I think that in the phrase, "the Cabinet conferred with the president," Cabinet is an example of a metonym. The answer book for a sample test I'm taking says it's a synecdoche. I thought I had finally figured out the difference. Help!

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    The belief that synecdoches are a subset of metonyms seems logical. I wish I could access the whole of “Serial metonymy: A study of reference-based polysemisation”. [Journal of Historical Pragmatics, 2:2, 245-272.] by Nerlich, B. and Clarke, D. D. (2001). But we may deduce from the title that the theories are neither simple nor finalised. – Edwin Ashworth Oct 18 '14 at 23:10

Both metonym and synectoche are figures of speech used in rhetoric. "The Cabinet" in your example is a "metonym".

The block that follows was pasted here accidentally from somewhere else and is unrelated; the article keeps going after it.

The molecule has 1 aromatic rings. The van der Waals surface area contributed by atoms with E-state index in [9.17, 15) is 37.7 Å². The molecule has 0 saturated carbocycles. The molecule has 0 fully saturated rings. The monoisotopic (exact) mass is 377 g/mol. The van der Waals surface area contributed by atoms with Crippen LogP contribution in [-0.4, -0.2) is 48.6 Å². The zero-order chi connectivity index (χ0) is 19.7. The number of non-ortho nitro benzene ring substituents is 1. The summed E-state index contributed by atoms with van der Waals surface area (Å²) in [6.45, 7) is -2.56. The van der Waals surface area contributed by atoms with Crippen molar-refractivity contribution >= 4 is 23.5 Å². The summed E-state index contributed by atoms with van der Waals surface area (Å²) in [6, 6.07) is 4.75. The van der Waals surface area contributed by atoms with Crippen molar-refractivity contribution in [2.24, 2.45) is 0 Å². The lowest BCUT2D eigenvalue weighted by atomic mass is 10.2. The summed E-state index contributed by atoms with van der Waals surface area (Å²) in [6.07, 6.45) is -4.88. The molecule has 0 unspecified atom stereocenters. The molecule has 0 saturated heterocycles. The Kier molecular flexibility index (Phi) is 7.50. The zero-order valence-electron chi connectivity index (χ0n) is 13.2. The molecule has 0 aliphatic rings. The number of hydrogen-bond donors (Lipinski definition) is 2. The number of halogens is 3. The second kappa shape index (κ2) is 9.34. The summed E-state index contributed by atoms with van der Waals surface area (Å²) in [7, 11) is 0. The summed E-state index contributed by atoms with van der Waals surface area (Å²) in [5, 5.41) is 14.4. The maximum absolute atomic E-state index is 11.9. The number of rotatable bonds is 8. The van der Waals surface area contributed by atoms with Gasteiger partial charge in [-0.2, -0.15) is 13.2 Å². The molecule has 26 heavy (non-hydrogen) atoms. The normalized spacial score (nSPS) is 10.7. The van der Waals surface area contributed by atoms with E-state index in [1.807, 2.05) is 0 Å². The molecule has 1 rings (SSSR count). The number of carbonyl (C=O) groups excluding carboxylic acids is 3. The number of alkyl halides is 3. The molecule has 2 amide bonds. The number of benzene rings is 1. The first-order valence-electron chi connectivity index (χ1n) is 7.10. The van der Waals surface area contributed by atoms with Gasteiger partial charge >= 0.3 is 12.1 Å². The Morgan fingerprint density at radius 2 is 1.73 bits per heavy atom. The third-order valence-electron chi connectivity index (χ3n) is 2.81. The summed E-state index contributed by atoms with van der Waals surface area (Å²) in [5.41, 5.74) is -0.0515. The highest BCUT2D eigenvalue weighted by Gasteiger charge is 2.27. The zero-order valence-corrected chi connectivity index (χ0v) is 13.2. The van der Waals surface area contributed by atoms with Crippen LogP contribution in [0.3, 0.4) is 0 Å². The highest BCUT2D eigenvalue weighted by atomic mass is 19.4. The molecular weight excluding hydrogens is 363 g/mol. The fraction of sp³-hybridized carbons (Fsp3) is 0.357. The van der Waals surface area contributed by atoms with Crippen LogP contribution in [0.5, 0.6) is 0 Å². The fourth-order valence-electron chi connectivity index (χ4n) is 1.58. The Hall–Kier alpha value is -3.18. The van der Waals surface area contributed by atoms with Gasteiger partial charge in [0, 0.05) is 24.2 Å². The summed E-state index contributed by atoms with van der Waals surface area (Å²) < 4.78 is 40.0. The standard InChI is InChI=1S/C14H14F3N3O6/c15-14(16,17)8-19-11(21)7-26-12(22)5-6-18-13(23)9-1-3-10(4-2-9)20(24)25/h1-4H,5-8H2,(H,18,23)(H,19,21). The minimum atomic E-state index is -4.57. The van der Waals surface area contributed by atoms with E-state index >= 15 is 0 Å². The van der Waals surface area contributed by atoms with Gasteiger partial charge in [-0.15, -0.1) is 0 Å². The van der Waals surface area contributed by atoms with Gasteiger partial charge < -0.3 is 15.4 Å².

They’re not the same thing, though metonymy is often interpreted so widely that synecdoche can be regarded as a special case of it. Let’s take synecdoche first (which is pronounced as /sɪˈnɛkdəkɪ/ Help with IPA, by the way). You use this when you speak of a part of something but mean the whole thing. When Patrick O’Brian has Captain Jack Aubrey tell his first lieutenant to “let the hands go to dinner” he’s employing synecdoche, because he’s using a part (the hand) for the whole man. You can also reverse the whole and the part, so using a word for something when you only mean part of it. This often comes up in sport: a commentator might say that “The West Indies has lost to England” when he means that the West Indian team has lost to the English one. America is often used as synecdoche in this second sense, as the word refers to the whole continent but is frequently applied to a part of it, the USA. Metonymy is similar, but uses something more generally or loosely associated with a concept to stand in for it. When Americans speak of the Oval Office, for example, they are really referring to the activity within it, the position or function of the President. It’s a linked term, and so a metonym. British writers refer similarly to the Crown, when they’re really discussing the powers, authority and responsibilities of the monarchy, which is symbolised by the crown. The difference between synecdoche and metonymy is that in metonymy the word you employ is linked to the concept you are really talking about, but isn’t actually a part of it. Another example is the turf for horse racing. But the distinction isn’t always obvious and often can’t be rigorously applied, and many people use metonymy to mean both. http://www.worldwidewords.org/qa/qa-syn1.htm